Gov. Janet Mills delivers her inaugural address after taking the oath of office, Wednesday, Jan. 2, 2019, at the Augusta Civic Center in Augusta, Maine. Credit: Robert F. Bukaty | AP

This week, Gov. Janet Mills announced that roughly 500 people have been approved for health care coverage through Medicaid expansion.

We have long advocated for expanding Medicaid here in Maine and criticized former Gov. LePage for his unwillingness to implement it, despite a clear message from Maine voters in 2017 and subsequent court order. But even expansion proponents should be cautious about cheering Mills for this move, at least right now.

Mills and her administration have acted quickly in her first week, not only to begin implementation, but to also start offering benefits before the federal government has signed off on Maine’s implementation plan. With the latter action, there should be some concern that her administration is moving ahead a bit too rapidly and without federal approval or at least a chance for meaningful deliberation with the new Legislature.

It’s not that these 529 Maine people now eligible for health care do not need or deserve that coverage. They do, and expanding Medicaid for this population of low-income and working Mainers is a proven idea backed up by the experience of other states that have already increased access to health coverage under the expansion process available through the Affordable Care Act.

These benefits are most helpful to Maine people, however, if they’re dependable and available long-term. Despite a reference to funding expansion in a sustainable way during her inaugural address and general references to working with the Legislature on a new two-year budget, Mills has yet to offer a detailed blueprint on how to accomplish that goal. Her office says funding currently in the state Medicaid account will cover new enrollees through June 30.

Expansion does not provide this population with long-term certainty and support if there is an open question about the availability of benefits beyond this summer.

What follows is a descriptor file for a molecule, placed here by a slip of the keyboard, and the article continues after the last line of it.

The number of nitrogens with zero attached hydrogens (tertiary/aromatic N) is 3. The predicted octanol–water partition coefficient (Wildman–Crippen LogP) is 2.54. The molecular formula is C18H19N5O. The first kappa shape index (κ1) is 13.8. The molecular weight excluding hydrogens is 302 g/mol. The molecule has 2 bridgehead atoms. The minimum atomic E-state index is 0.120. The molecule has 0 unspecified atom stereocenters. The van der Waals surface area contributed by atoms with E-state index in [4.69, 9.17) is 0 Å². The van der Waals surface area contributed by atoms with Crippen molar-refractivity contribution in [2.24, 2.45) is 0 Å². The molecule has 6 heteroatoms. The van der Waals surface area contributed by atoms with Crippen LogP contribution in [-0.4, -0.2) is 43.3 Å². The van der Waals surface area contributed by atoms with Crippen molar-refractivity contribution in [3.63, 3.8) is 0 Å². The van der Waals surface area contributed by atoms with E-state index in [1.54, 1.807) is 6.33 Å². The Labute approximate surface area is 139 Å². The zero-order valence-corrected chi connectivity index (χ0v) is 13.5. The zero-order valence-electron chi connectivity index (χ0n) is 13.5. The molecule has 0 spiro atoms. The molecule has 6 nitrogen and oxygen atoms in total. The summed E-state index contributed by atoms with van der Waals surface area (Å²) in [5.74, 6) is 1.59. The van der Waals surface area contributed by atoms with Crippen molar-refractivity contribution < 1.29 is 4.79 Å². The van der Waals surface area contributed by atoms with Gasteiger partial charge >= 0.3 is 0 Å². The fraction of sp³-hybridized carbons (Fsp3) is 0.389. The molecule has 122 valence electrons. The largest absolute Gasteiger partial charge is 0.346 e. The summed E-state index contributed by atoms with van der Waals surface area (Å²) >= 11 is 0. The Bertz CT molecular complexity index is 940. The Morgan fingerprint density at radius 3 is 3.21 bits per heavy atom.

Mills officials say an existing Medicaid surplus can cover the costs of expansion for now and that the administration will work with the Legislature on a long-term plan. They are confident that the Centers for Medicare and Medicaid Services will approve Maine’s State Plan Amendment outlining how implementation will work. That approval is not in hand, however.

Cindy Mann, a former head of Medicaid during the Obama administration, said the state plan approval process is routine and expected Maine’s application to be approved, as has been the case for more than 30 other states that have expanded Medicaid. Mann, now a partner at a law firm in Washington, said her firm is working with the state in an advisory capacity during implementation.

Mann was unaware of other states that have moved forward with expansion before their plan was approved, but noted it is not uncommon for states to do so with nonexpansion plan amendments.

Medicaid expansion, as passed by Maine voters, is the law. And Superior Court Judge Michaela Murphy previously ordered the LePage administration to adopt rules as required by that expansion law by Feb. 1. But based on that ruling and the law passed by voters, there does not appear to be a legal imperative for Mills to start providing benefits before that rules deadline.

By moving forward first instead of taking the time to work with the Legislature to identify a long-term funding source, the Mills administration has potentially rushed this important launch and opened the door to benefits it currently cannot guarantee past the end of June.

With fellow Democrats now in control of both houses in the Legislature, Mills should not have difficulty finding support to fund the expansion — and willingness to do so quickly. Speaker of the House Sara Gideon has introduced legislation aimed at funding the expansion law, though we have not seen the details yet.

In January 2016, the Republican Senate and Democratic House were able to come together and pass an anti-drug bill in the first few weeks of session. So it’s not impossible for the Legislature to tackle big issues right out of the gate. Why not have that debate first, and secure the likely federal approval for the sake of certainty and predictability?

Mills’ initial executive order to begin the process of implementation seemed to thread the needle nicely between her campaign promise to implement expansion on day one and the realities of governing. This immediate expansion of benefits, with no engagement — at least publically — with both houses and parties in the Legislature and no federal approval, feels hasty.